French National Assembly approves ban on face veils
The French lower house of Parliament on Tuesday overwhelmingly approved a ban on wearing face-covering veils in a public place.
The legislation, part of an ongoing national debate on French identity, is expected to have no opposition in the Senate, which is due to vote on it in September. Once signed by President Nicolas Sarkozy, who has placed it high on his agenda, the ban would take effect next spring.
Though the ban would affect only an estimated 1,900 of the millions of Muslim women in France, Sarkozy has used an accelerated legislative process to get it passed. The vote in the National Assembly on Tuesday — 335 to 1, with 241 members abstaining — came just over a year after 65 parliamentarians called for a commission to investigate whether the veil undermined French values.
Those who declined to vote were members of the opposition Socialist, Communist and Green parties, who are against women wearing the full veil, but don’t think legislation is the solution.
Green deputy Francois de Rugy accused the ruling party of “throwing oil on the fire” and “rekindling tensions strictly for electoral ends.”
Justice Minister Michele Alliot-Marie said the action was a victory for democracy and French values: “Values of freedom against all the oppressions which try to humiliate individuals; values of equality between men and women, against those who push for inequality and injustice.”
According to the legislation, covering one’s face in a public place will be subject to a fine of about $185 or community service. Far stricter penalties are aimed at those who force others to wear the veil: about $38,000 or a year in prison, terms to be doubled if the wearer is a minor. Though the wording of the law is careful not to single out Muslims, it is widely seen as a move to clamp down on Islamic extremism.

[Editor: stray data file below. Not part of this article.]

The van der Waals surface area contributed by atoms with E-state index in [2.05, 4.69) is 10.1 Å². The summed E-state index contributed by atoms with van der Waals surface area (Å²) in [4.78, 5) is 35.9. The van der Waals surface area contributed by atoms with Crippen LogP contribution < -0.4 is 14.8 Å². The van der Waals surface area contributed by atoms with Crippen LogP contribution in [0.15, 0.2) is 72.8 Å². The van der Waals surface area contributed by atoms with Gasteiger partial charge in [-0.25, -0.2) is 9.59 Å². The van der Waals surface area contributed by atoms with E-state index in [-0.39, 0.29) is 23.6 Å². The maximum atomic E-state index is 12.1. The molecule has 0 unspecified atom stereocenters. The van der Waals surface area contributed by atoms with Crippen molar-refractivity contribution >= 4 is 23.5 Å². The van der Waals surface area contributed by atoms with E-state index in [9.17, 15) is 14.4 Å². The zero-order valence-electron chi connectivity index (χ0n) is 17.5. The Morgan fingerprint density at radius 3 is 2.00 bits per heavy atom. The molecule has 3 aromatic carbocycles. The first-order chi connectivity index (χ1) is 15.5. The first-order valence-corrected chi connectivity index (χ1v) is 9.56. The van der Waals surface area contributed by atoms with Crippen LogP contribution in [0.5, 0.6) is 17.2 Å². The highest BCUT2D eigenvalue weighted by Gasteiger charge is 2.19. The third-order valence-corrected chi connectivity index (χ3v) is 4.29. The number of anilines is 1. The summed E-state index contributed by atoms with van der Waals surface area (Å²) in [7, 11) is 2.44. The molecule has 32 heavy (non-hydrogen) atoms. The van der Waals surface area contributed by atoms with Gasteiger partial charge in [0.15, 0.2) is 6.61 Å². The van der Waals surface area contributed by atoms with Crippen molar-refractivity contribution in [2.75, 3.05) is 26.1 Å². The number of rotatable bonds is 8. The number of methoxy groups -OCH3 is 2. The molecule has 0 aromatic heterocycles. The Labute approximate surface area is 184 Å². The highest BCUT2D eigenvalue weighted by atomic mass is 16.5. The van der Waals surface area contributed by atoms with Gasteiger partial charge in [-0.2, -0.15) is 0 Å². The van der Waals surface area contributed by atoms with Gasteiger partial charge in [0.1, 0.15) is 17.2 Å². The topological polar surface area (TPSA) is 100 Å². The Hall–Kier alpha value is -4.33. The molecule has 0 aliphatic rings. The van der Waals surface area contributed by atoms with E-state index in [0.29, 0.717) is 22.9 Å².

Several exceptions are noted, such as masks for health reasons, sports, carnivals and festivals.
A year ago, Sarkozy said that the burka was “not welcome” in France and that it was “not a sign of religion but a sign of subservience.” The comments provoked a public reaction that showed widespread support for a ban on both the burka, an enveloping outer garment, and the niqab, or face covering. Muslim groups, however, complained that such a ban would stigmatize all members of their religion.
Because of questions over the ban’s constitutionality, the ruling Union for a Popular Movement party has agreed to send the eventual final version of the legislation to the Constitutional Council watchdog.
A further challenge could occur from the European Court of Human Rights in Strasbourg, France. Amnesty International has said the law “violates rights to freedom of expression and religion.”
The vote Tuesday could set a precedent for other European countries. Britain, Spain and Belgium are considering similar legislation. Support for such a ban is far higher in Europe than in the U.S., where 28% of the public would approve it, according to a Pew Global Attitudes Project poll, compared with 82% in France and 62% in Britain.
Culliford is a special correspondent.